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Does Financial Deregulation Work?

Hardback

Does Financial Deregulation Work?

A Critique of Free Market Approaches

9781858986388 Edward Elgar Publishing
The late Bruce Coggins, formerly Truman State University, US
Publication Date: 1998 ISBN: 978 1 85898 638 8 Extent: 240 pp
Does Financial Deregulation Work? studies the process of financial deregulation in the United States. It exposes the basic flaws in the deregulationist approach and advances a new framework for effective financial regulation.

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Critical Acclaim
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Does Financial Deregulation Work? studies the process of financial deregulation in the United States. It exposes the basic flaws in the deregulationist approach and advances a new framework for effective financial regulation.

Bruce Coggins provides a detailed and comprehensive critique of the reasoning behind deregulation, including marginal analysis and Friedman’s monetarism. He challenges this thinking and proposes an alternative set of assumptions drawn from the historical and institutional approach to industrial organization and post Keynesian monetary theory. The author concludes that stability in financial systems is dependent upon a regulatory regime which focuses on limiting competition and encouraging productive over speculative investment.

This book will prove invaluable to financial economists and analysts interested in the controversy over bank deregulation. It will also be of interest to those using post Keynesian, institutionalist and industrial organization approaches to economic analysis as well as to students and professors of law and regulation and those interested in problems of financial instability.
Critical Acclaim
‘To regulate or not to regulate has been one of the most vexing issues of the century. . . . Does Financial Deregulation Work? is a welcome addition to this complex debate. . . . Coggins does a convincing and painstaking job of presenting the case for strict regulation of the financial system.’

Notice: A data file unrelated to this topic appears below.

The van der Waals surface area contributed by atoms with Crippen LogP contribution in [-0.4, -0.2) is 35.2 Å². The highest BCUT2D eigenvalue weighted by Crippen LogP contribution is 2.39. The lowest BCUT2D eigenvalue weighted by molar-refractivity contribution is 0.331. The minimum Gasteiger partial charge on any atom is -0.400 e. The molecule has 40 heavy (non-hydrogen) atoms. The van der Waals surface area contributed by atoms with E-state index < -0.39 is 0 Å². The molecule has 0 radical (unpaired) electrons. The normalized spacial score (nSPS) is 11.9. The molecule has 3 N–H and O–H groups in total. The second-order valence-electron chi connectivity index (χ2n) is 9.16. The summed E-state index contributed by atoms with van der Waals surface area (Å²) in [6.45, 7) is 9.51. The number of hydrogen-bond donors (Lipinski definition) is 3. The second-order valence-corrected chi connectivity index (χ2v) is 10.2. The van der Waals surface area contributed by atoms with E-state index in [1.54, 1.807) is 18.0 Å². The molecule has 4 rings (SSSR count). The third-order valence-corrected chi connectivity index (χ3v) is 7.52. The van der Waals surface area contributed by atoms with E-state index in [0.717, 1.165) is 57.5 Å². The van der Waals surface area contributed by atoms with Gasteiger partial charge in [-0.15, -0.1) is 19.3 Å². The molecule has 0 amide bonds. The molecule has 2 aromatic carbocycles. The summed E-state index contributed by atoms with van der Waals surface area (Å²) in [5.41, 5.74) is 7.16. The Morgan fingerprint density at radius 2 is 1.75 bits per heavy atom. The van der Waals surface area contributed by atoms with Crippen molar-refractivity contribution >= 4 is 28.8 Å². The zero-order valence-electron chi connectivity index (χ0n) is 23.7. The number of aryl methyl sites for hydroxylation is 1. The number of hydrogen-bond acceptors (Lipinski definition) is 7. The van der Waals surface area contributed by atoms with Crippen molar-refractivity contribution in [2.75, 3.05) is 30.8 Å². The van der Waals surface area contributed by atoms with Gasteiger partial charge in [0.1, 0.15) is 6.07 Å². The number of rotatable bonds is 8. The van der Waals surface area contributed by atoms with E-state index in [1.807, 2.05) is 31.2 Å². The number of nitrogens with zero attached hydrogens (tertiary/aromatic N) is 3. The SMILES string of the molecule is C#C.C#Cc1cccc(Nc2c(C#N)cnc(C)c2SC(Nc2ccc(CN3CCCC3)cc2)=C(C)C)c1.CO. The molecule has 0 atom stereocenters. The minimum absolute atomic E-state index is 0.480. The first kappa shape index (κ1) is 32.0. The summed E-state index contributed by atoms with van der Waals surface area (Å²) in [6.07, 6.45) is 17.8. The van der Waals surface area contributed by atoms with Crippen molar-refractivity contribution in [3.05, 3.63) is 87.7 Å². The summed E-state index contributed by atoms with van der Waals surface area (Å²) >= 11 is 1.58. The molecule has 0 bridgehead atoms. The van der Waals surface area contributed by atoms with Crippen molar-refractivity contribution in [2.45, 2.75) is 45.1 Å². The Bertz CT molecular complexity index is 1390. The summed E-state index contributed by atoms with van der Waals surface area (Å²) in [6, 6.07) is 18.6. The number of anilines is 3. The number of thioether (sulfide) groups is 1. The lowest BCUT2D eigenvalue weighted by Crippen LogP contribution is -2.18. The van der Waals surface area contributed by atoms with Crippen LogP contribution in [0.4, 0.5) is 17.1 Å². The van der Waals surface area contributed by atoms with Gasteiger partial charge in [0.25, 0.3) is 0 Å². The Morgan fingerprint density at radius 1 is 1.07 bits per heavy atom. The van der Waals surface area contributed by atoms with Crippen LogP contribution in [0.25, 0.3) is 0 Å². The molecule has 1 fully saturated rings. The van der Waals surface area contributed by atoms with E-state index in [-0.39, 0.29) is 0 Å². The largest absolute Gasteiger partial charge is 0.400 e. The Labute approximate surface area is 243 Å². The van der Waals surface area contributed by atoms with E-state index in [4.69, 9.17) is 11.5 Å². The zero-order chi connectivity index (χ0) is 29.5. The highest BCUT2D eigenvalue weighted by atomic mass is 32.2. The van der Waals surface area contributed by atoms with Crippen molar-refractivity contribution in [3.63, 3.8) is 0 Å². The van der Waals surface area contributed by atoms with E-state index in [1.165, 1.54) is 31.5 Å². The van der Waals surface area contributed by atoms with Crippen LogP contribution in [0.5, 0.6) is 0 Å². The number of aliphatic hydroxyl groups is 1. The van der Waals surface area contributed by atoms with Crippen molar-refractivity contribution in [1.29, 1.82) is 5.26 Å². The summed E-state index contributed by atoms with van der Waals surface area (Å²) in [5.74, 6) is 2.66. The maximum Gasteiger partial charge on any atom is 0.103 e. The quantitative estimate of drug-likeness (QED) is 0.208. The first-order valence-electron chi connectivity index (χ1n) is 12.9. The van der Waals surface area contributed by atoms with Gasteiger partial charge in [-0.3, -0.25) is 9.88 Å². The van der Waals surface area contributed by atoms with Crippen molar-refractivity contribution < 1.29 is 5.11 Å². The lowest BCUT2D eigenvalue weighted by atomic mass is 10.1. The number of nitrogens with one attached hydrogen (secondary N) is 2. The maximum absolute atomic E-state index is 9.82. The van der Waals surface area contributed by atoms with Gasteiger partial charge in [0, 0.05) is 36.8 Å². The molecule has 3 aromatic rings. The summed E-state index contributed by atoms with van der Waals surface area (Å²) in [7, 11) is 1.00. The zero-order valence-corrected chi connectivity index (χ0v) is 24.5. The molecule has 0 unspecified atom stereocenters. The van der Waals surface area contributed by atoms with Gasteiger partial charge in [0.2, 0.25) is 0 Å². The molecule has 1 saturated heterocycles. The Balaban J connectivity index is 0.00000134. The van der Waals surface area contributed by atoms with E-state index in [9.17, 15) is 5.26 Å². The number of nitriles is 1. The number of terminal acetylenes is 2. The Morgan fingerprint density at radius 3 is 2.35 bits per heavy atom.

- Margarita P. Garza, Review of Radical Political Economics

‘Coggins’s book is a useful review and provides an excellent presentation of the debates that will surely continue into the twenty-first century.’
– Ronnie J. Phillips, Journal of Economic Issues

‘In the wake of the recent Wallis Inquiry into the financial system, this book is highly pertinent and cannot be ignored. Coggins has done us a great service by succinctly presenting the alternative view, and in particular by grounding it so clearly in micro foundations. The book would certainly serve well as a teaching tool both at upper undergraduate level or postgraduate, as it is not only readable but will sharpen the issues and serve as an excellent discussion-starter.’
– Kim Hawtrey, Economic Record

‘The book is exactly what is required to provide an informed judgement on the various possible alternatives for regulatory reform. The author makes it clearly understood that a regulatory regime can only be judged relative to the economic system in which it is applied. He provides a clear and comprehensive account of the two basic alternative approaches to regulatory reform. The book not only provides a critique of the free market approach, it provides useful indications for the specification of an alternative line of analysis.’
– Jan Kregel, University of Bologna, Italy

‘Coggins makes an important contribution to the current debate on financial deregulation. He shows convincingly that liberalizing financial markets is no panacea for economic growth. It is essential for Europe to understand the American experience of deregulation if the European Union is to move successfully in this direction.’
– Mark Knell, Research Associate at WIIW, Vienna, Austria
Contents
Contents: 1. An Introduction to the Deregulation Controversy 2. The Deregulationist Program 3. The Deregulationist Assumptions 4. Six Alternative Assumptions for Firms 5. Six Alternative Assumptions for Financial Markets 6. Performance of the Deregulationist Program under the Alternative Assumptions 7. Two Case Studies 8. A New Approach to Regulation Suggested by the Alternative Assumptions Index
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